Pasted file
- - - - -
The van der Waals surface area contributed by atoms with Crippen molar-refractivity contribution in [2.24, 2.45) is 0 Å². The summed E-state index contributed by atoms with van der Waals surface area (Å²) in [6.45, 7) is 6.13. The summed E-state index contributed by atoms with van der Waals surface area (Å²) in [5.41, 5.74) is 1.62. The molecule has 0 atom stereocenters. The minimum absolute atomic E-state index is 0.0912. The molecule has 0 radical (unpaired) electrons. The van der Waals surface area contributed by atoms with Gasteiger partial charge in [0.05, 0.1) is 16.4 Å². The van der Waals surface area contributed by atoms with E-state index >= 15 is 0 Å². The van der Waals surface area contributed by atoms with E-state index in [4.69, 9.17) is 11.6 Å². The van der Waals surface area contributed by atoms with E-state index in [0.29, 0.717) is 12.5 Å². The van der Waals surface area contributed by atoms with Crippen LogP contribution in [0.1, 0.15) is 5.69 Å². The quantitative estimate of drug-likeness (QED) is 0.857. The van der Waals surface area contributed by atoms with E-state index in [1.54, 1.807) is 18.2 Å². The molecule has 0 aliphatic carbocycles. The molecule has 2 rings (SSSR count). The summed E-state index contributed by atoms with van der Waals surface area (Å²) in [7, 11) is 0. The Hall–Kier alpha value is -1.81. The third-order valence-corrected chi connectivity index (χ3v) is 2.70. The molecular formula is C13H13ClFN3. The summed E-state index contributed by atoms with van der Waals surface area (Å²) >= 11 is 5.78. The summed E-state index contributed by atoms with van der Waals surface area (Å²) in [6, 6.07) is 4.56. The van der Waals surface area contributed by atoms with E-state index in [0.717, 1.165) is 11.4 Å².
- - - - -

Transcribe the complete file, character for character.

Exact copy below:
The van der Waals surface area contributed by atoms with Crippen molar-refractivity contribution in [2.24, 2.45) is 0 Å². The summed E-state index contributed by atoms with van der Waals surface area (Å²) in [6.45, 7) is 6.13. The summed E-state index contributed by atoms with van der Waals surface area (Å²) in [5.41, 5.74) is 1.62. The molecule has 0 atom stereocenters. The minimum absolute atomic E-state index is 0.0912. The molecule has 0 radical (unpaired) electrons. The van der Waals surface area contributed by atoms with Gasteiger partial charge in [0.05, 0.1) is 16.4 Å². The van der Waals surface area contributed by atoms with E-state index >= 15 is 0 Å². The van der Waals surface area contributed by atoms with E-state index in [4.69, 9.17) is 11.6 Å². The van der Waals surface area contributed by atoms with E-state index in [0.29, 0.717) is 12.5 Å². The van der Waals surface area contributed by atoms with Crippen LogP contribution in [0.1, 0.15) is 5.69 Å². The quantitative estimate of drug-likeness (QED) is 0.857. The van der Waals surface area contributed by atoms with E-state index in [1.54, 1.807) is 18.2 Å². The molecule has 0 aliphatic carbocycles. The molecule has 2 rings (SSSR count). The summed E-state index contributed by atoms with van der Waals surface area (Å²) in [7, 11) is 0. The Hall–Kier alpha value is -1.81. The third-order valence-corrected chi connectivity index (χ3v) is 2.70. The molecular formula is C13H13ClFN3. The summed E-state index contributed by atoms with van der Waals surface area (Å²) >= 11 is 5.78. The summed E-state index contributed by atoms with van der Waals surface area (Å²) in [6, 6.07) is 4.56. The van der Waals surface area contributed by atoms with E-state index in [0.717, 1.165) is 11.4 Å².